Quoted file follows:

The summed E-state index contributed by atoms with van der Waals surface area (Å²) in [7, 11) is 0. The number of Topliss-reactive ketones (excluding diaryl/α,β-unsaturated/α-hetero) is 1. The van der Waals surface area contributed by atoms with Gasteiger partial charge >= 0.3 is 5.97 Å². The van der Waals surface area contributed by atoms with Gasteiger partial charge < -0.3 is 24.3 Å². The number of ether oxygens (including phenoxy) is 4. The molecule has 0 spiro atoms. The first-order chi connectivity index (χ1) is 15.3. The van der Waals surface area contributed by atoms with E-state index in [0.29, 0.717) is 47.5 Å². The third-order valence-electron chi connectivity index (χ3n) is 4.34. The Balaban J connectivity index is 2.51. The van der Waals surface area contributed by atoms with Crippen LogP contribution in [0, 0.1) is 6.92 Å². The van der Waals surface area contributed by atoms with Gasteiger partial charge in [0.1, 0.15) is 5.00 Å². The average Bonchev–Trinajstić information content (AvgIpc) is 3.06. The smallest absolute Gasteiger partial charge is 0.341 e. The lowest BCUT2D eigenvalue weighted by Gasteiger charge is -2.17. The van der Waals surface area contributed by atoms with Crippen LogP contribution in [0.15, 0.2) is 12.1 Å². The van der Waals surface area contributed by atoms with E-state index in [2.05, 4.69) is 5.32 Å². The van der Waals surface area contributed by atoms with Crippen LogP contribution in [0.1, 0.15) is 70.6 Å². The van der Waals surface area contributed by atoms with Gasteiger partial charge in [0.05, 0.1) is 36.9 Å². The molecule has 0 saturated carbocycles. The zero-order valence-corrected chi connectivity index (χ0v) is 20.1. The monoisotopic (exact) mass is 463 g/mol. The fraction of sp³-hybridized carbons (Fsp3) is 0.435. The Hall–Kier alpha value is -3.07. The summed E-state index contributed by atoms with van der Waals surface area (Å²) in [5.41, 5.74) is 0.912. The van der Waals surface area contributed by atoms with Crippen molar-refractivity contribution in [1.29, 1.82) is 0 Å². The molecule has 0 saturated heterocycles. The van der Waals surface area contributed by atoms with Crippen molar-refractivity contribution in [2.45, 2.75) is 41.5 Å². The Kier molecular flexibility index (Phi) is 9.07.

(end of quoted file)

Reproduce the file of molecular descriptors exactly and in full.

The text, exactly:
The summed E-state index contributed by atoms with van der Waals surface area (Å²) in [7, 11) is 0. The number of Topliss-reactive ketones (excluding diaryl/α,β-unsaturated/α-hetero) is 1. The van der Waals surface area contributed by atoms with Gasteiger partial charge >= 0.3 is 5.97 Å². The van der Waals surface area contributed by atoms with Gasteiger partial charge < -0.3 is 24.3 Å². The number of ether oxygens (including phenoxy) is 4. The molecule has 0 spiro atoms. The first-order chi connectivity index (χ1) is 15.3. The van der Waals surface area contributed by atoms with E-state index in [0.29, 0.717) is 47.5 Å². The third-order valence-electron chi connectivity index (χ3n) is 4.34. The Balaban J connectivity index is 2.51. The van der Waals surface area contributed by atoms with Crippen LogP contribution in [0, 0.1) is 6.92 Å². The van der Waals surface area contributed by atoms with Gasteiger partial charge in [0.1, 0.15) is 5.00 Å². The average Bonchev–Trinajstić information content (AvgIpc) is 3.06. The smallest absolute Gasteiger partial charge is 0.341 e. The lowest BCUT2D eigenvalue weighted by Gasteiger charge is -2.17. The van der Waals surface area contributed by atoms with Crippen LogP contribution in [0.15, 0.2) is 12.1 Å². The van der Waals surface area contributed by atoms with E-state index in [2.05, 4.69) is 5.32 Å². The van der Waals surface area contributed by atoms with Crippen LogP contribution in [0.1, 0.15) is 70.6 Å². The van der Waals surface area contributed by atoms with Gasteiger partial charge in [0.05, 0.1) is 36.9 Å². The molecule has 0 saturated carbocycles. The zero-order valence-corrected chi connectivity index (χ0v) is 20.1. The monoisotopic (exact) mass is 463 g/mol. The fraction of sp³-hybridized carbons (Fsp3) is 0.435. The Hall–Kier alpha value is -3.07. The summed E-state index contributed by atoms with van der Waals surface area (Å²) in [5.41, 5.74) is 0.912. The van der Waals surface area contributed by atoms with Crippen molar-refractivity contribution in [1.29, 1.82) is 0 Å². The molecule has 0 saturated heterocycles. The van der Waals surface area contributed by atoms with Crippen molar-refractivity contribution in [2.45, 2.75) is 41.5 Å². The Kier molecular flexibility index (Phi) is 9.07.